The report astutely points out the potential benefits of cross-agency coordination. For example, the U.S. Department of Agriculture is responsible for many essential nutrition programs for underserved populations, especially children; more effective coordination with FDA’s foundational responsibilities, noted above, should produce synergy across these programs. Improving the built environment to encourage exercise, foundational support that helps families afford nutritious food, and improved education can have an enormous effect on T2D prevention, control, and treatment. The report effectively highlights the need for an all-of-government response to meld traditional medical, social, and economic strategies.
The emphasis on the holistic situation of T2D is the major strength of this report, and the call for better coordination among federal agencies is sensible and well-considered. Most of the recommendations are reasonable and worth pursuing.
What do I wish had received greater emphasis?
First, most of these recommendations and strategies would be equally useful for any of the CCDs impacting national and global health. This raises several questions. Will a focus on T2D detract from attention to other diseases and problems? How can we structure a response that is synergistic across CCDs, rather than creating a whole that is less than the sum of its parts (17) by adding resources to one CCD in a limited federal budget?
Second, because the committee’s charge concerns the federal government, the important roles of our consolidated health systems and insurance industry go largely unaddressed. Although the recommendations for continued expansion of telehealth and broad use of community health workers are critical, the current trajectory of resource allocation within health systems runs counter to this. Health system leaders have indicated that they are simply responding to incentives that reward use of expensive technology, even when benefits are marginal or nonexistent. Focusing on geographically dispersed care for T2D and its antecedents by investing in clinics and personnel in rural areas, for example, would negatively affect health systems’ financial margins in the current payment environment. Surely, within a $4.1 trillion health care budget, the private sector can reallocate resources away from ineffective, inordinately expensive therapies and practices to focus on the elements of this report that are based on clear evidence of effectiveness at a reasonable cost.
Third, the report only partially addresses the promise of more effective technology. Despite our national failings in implementing effective health care relative to peer countries, the U.S. remains a beacon of invention and innovation. The use of continuous glucose monitoring addressed in the report is only a beginning for the role of digitally integrated devices in caring for patients with T2D. New medications for T2D are now available, although their uptake has unfortunately been slow and high prices tend to reinforce underlying inequities (18,19). The complex neuroendocrine and behavioral control of appetite is better understood, and several classes of drugs hold promise for reducing weight and controlling diabetes while also reducing the risk of death and cardiovascular events (18,20–22). Although definitive clinical trial data are still pending, an effective national strategy for appropriate use of disease-modifying therapies for obesity and T2D would be a welcome addition to the strategy.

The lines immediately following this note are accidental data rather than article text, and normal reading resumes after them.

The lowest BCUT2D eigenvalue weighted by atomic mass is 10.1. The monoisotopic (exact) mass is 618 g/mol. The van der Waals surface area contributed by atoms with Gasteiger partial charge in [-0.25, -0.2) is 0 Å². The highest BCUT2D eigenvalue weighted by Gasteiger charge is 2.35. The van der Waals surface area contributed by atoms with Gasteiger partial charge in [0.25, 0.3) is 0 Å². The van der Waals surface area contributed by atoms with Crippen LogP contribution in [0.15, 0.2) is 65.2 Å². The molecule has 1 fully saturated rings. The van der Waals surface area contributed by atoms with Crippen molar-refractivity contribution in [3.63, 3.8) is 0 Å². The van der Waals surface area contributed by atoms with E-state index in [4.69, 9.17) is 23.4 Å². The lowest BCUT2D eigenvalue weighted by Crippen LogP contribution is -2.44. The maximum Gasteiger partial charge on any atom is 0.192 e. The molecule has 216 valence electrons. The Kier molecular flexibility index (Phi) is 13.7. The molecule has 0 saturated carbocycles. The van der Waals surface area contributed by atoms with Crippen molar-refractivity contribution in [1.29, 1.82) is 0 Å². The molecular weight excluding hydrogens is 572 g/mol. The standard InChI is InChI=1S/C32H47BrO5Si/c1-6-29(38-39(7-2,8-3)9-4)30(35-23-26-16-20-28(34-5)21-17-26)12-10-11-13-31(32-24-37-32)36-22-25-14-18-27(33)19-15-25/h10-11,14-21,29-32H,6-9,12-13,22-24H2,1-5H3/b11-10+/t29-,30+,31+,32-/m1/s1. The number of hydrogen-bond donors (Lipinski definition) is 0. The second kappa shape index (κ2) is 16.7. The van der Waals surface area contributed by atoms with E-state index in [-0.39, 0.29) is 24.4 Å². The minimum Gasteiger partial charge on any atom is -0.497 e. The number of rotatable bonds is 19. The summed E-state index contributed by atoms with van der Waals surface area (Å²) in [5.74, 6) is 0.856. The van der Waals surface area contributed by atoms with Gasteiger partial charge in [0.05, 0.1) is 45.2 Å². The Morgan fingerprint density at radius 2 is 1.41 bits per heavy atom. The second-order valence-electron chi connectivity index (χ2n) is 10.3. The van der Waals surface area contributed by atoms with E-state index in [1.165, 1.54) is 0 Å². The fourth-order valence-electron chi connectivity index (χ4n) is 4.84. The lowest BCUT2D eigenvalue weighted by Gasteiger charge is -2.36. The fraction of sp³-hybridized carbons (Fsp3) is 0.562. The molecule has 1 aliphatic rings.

Needs specific to rural America received scant attention in this report, although recommendations for telehealth and community health workers point to an improved future if health systems, state governments, and the clinical community can assemble comprehensive systems that cover poorly resourced geographical areas. The confluence of resources in urban areas and cities where technology and education are concentrated in otherwise rural states has been associated with stark differences in CCD outcomes and access to effective health care in rural America (15,23). This in no way detracts from the need to attend to underserved urban areas, but issues of transportation, access, and information are important across the spectrum.
The goals of this report are lofty and aspirational. By working together, we can start turning the tide of CCDs in a more favorable direction. Success requires not only an all-of-government response but also an aggressive reorientation of health systems, payers, and community organizations, as well as more efficient and effective allocation of human and technological resources to the obvious culprits driving the expanding epidemic of T2D and other CCDs.
This article is part of a special article collection available at https://diabetesjournals.org/collection/1586/The-Clinical-Care-Commission-Report-to-Congress.
Duality of Interest. R.M.C. is an employee of the U.S. Food and Drug Administration. Prior to his appointment to the U.S. Food and Drug Administration as Commissioner for Food and Drugs, he was an employee of and held equity in Verily Life Sciences and Google Health (Alphabet). He also served on boards of directors for Cytokinetics, Centessa Pharmaceuticals, Clinetic, Keystone Symposia, the Center for Policy Analysis on Trade and Health (CPATH), the Clinical Research Forum, and OneFifteen. No other potential conflicts of interest relevant to this article were reported.